Formally, an RL agent has to learn a policy , where is the set of states and the set of available actions, to produce the highest possible reward from a state [Sutton18]. In psychology, the policy is known as a set of stimulus-response rules [Kornblum90]. The optimal policy is denoted by and the optimal action-value function is denoted by and defined as:
The optimal action-value function is solved through the Bellman optimality equation for , as shown in Eq. 2.
where is the current state, the taken action, the next state reached after performing action from the state , and is an action that could be taken from . In Eq. 2, represents the probability of reaching the state given the current state and the selected action . Finally, is the reward signal received after performing action from the state to reach the state .
To solve Eq. 2, an alternative is to use the on-policy method SARSA [Rummery94]. SARSA is a temporal-difference learning method which iteratively updates the state-action values using the Eq. 3 as follows:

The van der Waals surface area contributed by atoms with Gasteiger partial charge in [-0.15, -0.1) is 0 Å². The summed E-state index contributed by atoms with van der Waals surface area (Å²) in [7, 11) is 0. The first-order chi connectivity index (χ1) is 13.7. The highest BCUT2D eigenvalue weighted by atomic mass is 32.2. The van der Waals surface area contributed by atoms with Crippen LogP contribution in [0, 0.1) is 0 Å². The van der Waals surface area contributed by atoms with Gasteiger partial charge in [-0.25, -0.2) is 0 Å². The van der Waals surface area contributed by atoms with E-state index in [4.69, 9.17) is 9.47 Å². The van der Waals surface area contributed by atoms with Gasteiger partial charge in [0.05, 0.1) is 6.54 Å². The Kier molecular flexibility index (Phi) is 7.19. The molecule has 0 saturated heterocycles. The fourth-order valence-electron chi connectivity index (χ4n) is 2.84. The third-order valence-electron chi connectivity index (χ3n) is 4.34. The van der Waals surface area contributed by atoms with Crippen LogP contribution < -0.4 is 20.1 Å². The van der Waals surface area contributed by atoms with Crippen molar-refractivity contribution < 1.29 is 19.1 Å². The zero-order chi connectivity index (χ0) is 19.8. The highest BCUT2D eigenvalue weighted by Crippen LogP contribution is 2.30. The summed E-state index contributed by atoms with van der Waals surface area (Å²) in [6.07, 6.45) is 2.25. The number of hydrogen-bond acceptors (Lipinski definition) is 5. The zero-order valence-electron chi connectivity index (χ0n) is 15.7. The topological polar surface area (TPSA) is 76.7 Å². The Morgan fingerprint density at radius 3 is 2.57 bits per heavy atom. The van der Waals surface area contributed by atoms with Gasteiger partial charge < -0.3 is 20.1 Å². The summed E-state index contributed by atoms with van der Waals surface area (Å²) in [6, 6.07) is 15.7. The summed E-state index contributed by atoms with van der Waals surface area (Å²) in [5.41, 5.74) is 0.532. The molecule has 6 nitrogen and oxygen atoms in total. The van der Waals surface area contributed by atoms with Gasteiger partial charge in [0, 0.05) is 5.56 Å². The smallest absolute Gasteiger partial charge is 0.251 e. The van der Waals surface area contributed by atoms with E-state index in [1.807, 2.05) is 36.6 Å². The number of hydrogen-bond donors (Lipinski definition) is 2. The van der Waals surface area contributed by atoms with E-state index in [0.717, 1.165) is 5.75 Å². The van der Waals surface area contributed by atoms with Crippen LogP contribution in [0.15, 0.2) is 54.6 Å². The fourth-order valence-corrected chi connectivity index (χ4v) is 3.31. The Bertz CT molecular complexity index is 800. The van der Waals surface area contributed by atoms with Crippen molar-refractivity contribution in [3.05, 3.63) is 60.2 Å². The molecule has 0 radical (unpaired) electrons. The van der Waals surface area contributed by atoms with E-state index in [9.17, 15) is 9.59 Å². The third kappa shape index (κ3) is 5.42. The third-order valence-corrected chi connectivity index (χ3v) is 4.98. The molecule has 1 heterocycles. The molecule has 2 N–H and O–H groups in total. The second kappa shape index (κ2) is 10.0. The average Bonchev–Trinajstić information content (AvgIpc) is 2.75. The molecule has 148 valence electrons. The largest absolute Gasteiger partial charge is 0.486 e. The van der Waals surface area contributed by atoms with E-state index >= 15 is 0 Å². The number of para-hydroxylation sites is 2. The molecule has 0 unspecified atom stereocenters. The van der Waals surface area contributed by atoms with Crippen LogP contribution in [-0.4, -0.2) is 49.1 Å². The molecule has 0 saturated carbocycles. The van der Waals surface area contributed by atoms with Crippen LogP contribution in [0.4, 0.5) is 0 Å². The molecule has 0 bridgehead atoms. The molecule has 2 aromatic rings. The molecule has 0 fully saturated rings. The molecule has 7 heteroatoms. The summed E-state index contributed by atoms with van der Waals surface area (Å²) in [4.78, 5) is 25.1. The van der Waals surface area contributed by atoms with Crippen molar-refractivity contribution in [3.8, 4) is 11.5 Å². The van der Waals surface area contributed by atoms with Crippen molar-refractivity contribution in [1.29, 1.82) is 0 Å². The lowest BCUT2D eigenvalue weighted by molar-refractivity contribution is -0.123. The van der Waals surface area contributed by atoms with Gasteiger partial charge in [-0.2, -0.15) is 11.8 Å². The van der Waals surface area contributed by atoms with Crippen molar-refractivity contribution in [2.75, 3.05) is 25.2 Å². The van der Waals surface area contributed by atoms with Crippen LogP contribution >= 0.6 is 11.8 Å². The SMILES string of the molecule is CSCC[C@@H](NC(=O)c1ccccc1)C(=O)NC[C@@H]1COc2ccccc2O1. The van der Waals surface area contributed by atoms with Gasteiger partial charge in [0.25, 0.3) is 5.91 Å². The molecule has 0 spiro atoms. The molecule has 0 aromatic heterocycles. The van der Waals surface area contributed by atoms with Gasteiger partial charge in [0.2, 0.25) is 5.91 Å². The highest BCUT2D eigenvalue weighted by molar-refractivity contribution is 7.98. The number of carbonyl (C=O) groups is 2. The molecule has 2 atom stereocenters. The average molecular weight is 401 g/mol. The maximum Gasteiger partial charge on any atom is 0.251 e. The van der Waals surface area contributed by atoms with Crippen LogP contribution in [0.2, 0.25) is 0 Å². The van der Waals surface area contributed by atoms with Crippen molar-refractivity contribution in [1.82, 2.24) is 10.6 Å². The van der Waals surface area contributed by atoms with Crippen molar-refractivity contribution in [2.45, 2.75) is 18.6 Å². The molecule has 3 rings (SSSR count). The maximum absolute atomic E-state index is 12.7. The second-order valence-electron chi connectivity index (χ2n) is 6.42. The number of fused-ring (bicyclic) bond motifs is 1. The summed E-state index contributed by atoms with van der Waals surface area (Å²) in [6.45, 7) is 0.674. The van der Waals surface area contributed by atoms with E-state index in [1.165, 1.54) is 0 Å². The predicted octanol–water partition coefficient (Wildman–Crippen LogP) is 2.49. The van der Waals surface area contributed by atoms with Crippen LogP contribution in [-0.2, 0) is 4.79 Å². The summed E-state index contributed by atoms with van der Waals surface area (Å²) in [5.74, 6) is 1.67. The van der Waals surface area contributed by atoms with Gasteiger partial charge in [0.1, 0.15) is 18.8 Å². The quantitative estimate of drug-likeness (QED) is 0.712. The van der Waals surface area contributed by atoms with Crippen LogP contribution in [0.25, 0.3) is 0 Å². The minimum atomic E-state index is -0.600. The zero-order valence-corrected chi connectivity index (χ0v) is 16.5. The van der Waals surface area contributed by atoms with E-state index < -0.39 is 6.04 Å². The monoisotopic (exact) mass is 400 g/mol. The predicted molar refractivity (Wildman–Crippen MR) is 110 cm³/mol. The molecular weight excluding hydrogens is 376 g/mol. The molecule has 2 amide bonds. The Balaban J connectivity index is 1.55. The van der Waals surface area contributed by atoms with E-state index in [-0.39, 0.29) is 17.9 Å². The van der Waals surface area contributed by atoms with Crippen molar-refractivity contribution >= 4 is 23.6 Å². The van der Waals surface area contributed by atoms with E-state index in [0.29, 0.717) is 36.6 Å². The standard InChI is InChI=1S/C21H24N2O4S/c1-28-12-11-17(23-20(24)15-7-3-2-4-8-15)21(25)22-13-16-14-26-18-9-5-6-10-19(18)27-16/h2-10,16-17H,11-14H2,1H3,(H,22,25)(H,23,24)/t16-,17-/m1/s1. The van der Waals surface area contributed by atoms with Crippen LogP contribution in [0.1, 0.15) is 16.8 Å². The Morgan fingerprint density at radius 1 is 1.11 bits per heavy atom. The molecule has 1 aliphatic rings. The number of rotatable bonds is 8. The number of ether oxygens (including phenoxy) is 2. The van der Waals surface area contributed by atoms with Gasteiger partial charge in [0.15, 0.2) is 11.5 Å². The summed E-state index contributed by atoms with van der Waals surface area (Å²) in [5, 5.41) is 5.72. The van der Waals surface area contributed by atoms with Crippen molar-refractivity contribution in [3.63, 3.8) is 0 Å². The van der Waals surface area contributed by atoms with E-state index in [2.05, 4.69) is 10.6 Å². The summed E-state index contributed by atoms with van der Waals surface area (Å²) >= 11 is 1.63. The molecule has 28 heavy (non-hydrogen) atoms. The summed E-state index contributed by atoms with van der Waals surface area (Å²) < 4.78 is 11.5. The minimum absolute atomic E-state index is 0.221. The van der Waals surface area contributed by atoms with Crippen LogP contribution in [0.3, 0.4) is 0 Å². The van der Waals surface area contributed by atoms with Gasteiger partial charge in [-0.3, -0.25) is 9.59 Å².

2.2 Explainable reinforcement learning
Machine learning techniques are getting more attention everyday in different areas of our daily life. Applications in fields such as robotics, autonomous driving cars, assistive companions, video games, among others are constantly shown in the media [Gunning17]. There are different alternatives to model intelligent agents, e.g., by using phenomenological (white-box) models, empirical (black-box) models, or hybrid (grey-box) models [Cruz07, Cruz10]. Explainable artificial intelligence (XAI) has emerged as a prominent research area that aims to provide black-box AI-based systems the ability to give human-like and user-friendly explanations to non-expert end-users [Miller18, Dazeley20]. XAI research is motivated by the need to provide transparent decision-making that people can trust and accept [Fox17].
In the area of Explainable Reinforcement Learning (XRL), there have been several works trying to provide agents with explanation mechanisms. However, most of them have been mainly focused on giving technical explanations for end-users. For instance, Shu et al. [Shu17] have introduced an approach for hierarchical and interpretable skill acquisition using human descriptions to decompose the tasks into a hierarchical plan with understandable actions. Hein et al. [Hein18]